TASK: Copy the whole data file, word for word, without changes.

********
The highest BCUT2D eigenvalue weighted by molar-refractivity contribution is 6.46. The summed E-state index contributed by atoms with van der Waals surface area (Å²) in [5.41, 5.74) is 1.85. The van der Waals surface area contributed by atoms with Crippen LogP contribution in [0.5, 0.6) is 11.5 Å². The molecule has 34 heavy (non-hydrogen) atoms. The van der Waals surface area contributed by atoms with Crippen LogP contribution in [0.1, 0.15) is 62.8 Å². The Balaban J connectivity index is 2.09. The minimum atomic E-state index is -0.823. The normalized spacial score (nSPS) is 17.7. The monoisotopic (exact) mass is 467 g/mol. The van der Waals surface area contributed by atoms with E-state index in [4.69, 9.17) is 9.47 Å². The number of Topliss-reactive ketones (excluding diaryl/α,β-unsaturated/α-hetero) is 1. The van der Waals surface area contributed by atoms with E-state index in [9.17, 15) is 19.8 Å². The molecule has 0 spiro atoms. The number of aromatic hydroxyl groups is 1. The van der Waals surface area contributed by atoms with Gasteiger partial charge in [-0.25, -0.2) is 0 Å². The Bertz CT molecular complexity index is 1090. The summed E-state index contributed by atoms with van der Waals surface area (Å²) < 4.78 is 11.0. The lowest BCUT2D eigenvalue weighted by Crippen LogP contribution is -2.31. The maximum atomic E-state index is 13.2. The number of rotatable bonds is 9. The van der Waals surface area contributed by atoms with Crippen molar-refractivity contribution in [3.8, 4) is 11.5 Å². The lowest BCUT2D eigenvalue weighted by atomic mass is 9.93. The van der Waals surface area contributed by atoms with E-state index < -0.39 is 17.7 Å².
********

The highest BCUT2D eigenvalue weighted by molar-refractivity contribution is 6.46. The summed E-state index contributed by atoms with van der Waals surface area (Å²) in [5.41, 5.74) is 1.85. The van der Waals surface area contributed by atoms with Crippen LogP contribution in [0.5, 0.6) is 11.5 Å². The molecule has 34 heavy (non-hydrogen) atoms. The van der Waals surface area contributed by atoms with Crippen LogP contribution in [0.1, 0.15) is 62.8 Å². The Balaban J connectivity index is 2.09. The minimum atomic E-state index is -0.823. The normalized spacial score (nSPS) is 17.7. The monoisotopic (exact) mass is 467 g/mol. The van der Waals surface area contributed by atoms with E-state index in [4.69, 9.17) is 9.47 Å². The number of Topliss-reactive ketones (excluding diaryl/α,β-unsaturated/α-hetero) is 1. The van der Waals surface area contributed by atoms with E-state index in [9.17, 15) is 19.8 Å². The molecule has 0 spiro atoms. The number of aromatic hydroxyl groups is 1. The van der Waals surface area contributed by atoms with Gasteiger partial charge in [-0.25, -0.2) is 0 Å². The Bertz CT molecular complexity index is 1090. The summed E-state index contributed by atoms with van der Waals surface area (Å²) < 4.78 is 11.0. The lowest BCUT2D eigenvalue weighted by Crippen LogP contribution is -2.31. The maximum atomic E-state index is 13.2. The number of rotatable bonds is 9. The van der Waals surface area contributed by atoms with Crippen molar-refractivity contribution in [3.8, 4) is 11.5 Å². The lowest BCUT2D eigenvalue weighted by atomic mass is 9.93. The van der Waals surface area contributed by atoms with E-state index < -0.39 is 17.7 Å².